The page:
Am I a responsible credit card user?
The best — and easiest — way to answer this question is with another question: Do you have a spending problem? Or, have you gotten into credit card debt in the past? If your honest answer to either one of these questions is "yes," a rewards credit card may not be right for you. As with all credit cards, you must use them wisely; for some, they can bring more financial harm than good. No rewards credit card, however attractive, is worth going into debt over. It's also not a good financial vehicle for gaining rewards related to a single event, such as saving airline miles for a destination wedding for someone who doesn't normally travel.
If you are confident that you will charge only what you can afford, will pay your bill off in full each month, and will always make your payments on time, then the only question to answer is which rewards card meets your goals.
Will my credit standing benefit from it?
Think of your finances like a toolbox; credit cards are a vital tool, as long as you use them correctly. It's important to make any credit card, including rewards cards, work for you and to avoid the trap of spending money you don't have just to earn rewards you want.
As you practice responsible credit card usage, you'll build an attractive credit history and should boost your credit score, which will qualify you for better rates from not only banks that back credit cards, but also from lenders considering you for car loans and mortgages.
Visit FTC.gov Opens in new window to see how you can get a free copy of your credit report.
Are the rewards useful to me?
Rewards cards work by paying you an incentive on your credit card purchases. Every purchase racks up rewards that you can redeem for cash, miles, points, gift cards, and more. Some rewards cards offer extra benefits for specific types of purchases. For example, an airline credit card might offer you more points when you purchase flights on their airline with their credit card than what you'd earn buying groceries at the store.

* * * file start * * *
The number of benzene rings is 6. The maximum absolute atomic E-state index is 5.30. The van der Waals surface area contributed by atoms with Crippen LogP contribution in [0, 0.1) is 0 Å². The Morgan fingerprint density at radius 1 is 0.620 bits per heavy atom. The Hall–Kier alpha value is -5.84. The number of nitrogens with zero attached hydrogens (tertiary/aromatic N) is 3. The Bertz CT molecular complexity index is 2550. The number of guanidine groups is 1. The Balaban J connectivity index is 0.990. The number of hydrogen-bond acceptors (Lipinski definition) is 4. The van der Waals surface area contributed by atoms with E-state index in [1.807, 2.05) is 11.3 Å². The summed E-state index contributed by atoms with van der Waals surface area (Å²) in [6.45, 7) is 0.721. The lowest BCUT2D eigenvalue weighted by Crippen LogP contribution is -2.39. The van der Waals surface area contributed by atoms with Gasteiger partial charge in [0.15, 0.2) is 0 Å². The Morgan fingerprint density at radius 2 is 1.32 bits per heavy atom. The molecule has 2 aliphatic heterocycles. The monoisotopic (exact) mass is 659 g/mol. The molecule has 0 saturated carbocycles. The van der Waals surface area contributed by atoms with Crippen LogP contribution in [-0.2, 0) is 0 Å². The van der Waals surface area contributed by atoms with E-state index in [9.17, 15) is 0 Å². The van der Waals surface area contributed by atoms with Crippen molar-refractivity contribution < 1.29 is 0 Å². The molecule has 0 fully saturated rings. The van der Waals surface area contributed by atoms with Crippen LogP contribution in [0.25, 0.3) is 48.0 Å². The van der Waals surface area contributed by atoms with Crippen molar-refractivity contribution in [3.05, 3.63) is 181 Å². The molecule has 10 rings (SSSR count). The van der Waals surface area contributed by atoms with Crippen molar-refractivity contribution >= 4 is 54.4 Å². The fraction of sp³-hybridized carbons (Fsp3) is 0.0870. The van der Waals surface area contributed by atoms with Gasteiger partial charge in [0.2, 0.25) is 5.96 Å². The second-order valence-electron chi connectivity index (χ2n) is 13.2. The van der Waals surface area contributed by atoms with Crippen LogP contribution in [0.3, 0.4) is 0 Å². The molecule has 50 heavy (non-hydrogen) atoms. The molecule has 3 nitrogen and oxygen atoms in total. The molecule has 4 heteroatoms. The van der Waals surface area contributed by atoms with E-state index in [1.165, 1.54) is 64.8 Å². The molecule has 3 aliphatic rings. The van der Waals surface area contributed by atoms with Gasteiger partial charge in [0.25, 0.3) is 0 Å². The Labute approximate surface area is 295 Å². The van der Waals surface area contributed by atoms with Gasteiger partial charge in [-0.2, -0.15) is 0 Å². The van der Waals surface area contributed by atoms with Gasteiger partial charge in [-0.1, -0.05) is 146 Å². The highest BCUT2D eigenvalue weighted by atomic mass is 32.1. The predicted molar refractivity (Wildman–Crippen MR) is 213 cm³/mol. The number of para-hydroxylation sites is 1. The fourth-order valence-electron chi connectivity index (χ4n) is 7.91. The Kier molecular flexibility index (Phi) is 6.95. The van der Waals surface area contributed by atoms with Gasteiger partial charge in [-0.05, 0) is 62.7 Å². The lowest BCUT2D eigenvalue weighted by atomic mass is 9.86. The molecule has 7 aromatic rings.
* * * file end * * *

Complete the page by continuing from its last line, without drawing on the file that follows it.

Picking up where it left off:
Other rewards cards offer more points on gas or groceries, or have a rotating list of weighted point categories that change quarterly.
Finding the best card for you depends on what you want to do with the rewards. There are generally three types:
- Cash — Rewards earned are either paid in cash or credited to your card account; some can be redeemed for gift cards.
- Points — Points are given on each dollar charged; $1 = 1 point; sometimes, double or triple points are offered for a limited time period. Points can be redeemed for items in the card's shopping portal, which is stocked with merchandise from retail partners, or for hotel stays and rental cars.
- Miles — Dollars spent are rewarded with miles that can be redeemed for plane tickets.
If you want to open a rewards card to try to earn free plane tickets or hotel stays for a vacation you're planning, a travel rewards card may be the right fit for you. If you want to earn points that you can redeem for merchandise or transfer to travel partners, a points card may be the best route. If you just want to earn cash back on your normal spending from time to time, consider a cash rewards card.